-Patrolling robots: these move between two or three assigned points constantly, if they see Kurt the will be in attack mode. If they lose the player, they will attempt to return to their patrol pattern. Patrol robots will alert surrounding robots to be in attack mode. Patrollers can be deadly for a player attempting to sneak past a group of enemies.
-Worker Robots: these robots have been program to transport gold. Following these robots will lead Kurt closer to his goal, but be careful, this robots will defend their cargo and will be guarded by other robots.

Environmental Control
Environmental Control is your most powerful tool for survival in this ship. It is the difference between you and all the poor fools that are now chop-meat for the swarms. The ship houses a powerful environmental system that allows for the dynamic control of the environment of any storage hanger. Your AI is plugged into the ship’s core and can control these systems at your command. Over the course of the game, the player will learn to master multiple types of environments:
Magnetic Floors
Magnetic floors slow down any susceptible enemies, making them easier to avoid and target. Magnetic floors, however, also slow down the player. Magnetic floors do not affect enemies or the player when they are not touching the floor. Magnetic floors are displayed by a green “glow” emitted at floor level.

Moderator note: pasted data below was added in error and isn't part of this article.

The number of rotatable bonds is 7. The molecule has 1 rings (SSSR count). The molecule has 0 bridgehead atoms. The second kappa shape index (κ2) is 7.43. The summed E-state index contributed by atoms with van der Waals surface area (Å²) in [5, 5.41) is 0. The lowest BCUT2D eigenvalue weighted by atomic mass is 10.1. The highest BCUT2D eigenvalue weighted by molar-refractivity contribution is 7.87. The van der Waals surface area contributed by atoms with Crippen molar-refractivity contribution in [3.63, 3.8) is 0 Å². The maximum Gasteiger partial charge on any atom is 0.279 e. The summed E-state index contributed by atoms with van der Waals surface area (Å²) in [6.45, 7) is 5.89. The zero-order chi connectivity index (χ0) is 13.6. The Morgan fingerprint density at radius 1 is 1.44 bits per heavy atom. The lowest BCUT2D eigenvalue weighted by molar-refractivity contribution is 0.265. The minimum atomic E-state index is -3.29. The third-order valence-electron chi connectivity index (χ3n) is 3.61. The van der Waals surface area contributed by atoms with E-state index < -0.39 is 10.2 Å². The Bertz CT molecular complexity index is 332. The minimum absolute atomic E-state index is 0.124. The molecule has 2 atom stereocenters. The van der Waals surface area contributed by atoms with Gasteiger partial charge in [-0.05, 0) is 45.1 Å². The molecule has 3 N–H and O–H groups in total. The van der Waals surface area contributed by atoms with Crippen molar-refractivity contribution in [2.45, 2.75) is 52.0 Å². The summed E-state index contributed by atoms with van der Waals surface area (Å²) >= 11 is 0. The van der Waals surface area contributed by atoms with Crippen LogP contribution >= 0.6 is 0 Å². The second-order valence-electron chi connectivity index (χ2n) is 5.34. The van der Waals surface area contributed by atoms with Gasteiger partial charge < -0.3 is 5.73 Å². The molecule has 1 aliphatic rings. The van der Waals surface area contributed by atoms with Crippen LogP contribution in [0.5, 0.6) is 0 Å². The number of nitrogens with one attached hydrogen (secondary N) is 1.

Heat raises the room’s temperature to beyond normal human limits. Heat causes most robots to be more vulnerable to damage and to Kurt. A heated room turns red to the player’s vision.
Cold causes Robots types to deal less damage and slows down movement. Best used when enemies are close and being attacked is likely. Some structures will freeze motion completely. Cooling down the room adds a blue tint to it.

Win/Lose State
-Win: Find the gold, get off the ship.
-Lose: Health is completely depleted.

Author’s Note:
I spent quite a long time working on weapons in this game; countless hours searching through default UDK files to study and replicate code that made our gun’s behave the way we wanted it. I took the designed from the original LinkGun that came with UDK and began to modify it in minor ways first. I tackled the different gun effects such as laser colors, sound effects and damage effects to give me a sense of how the code flows and the difficulties of the UnrealScript. I had to “Frankenstein” code to get the LinkGun to have a secondary function like a grenade launcher to shoot out the attraction orb. I had to enable secondary fire to be a “grenade class” and then remove some of the default properties(damage radius, explosion count down, and gravity effects) Additional properties also assigned which surfaces the orb can stick to and how the orb change’s the AI of the enemies. And lastly, I had to calibrate recharge rates and anti-spamming weapons so players can’t over use either the beam or orb.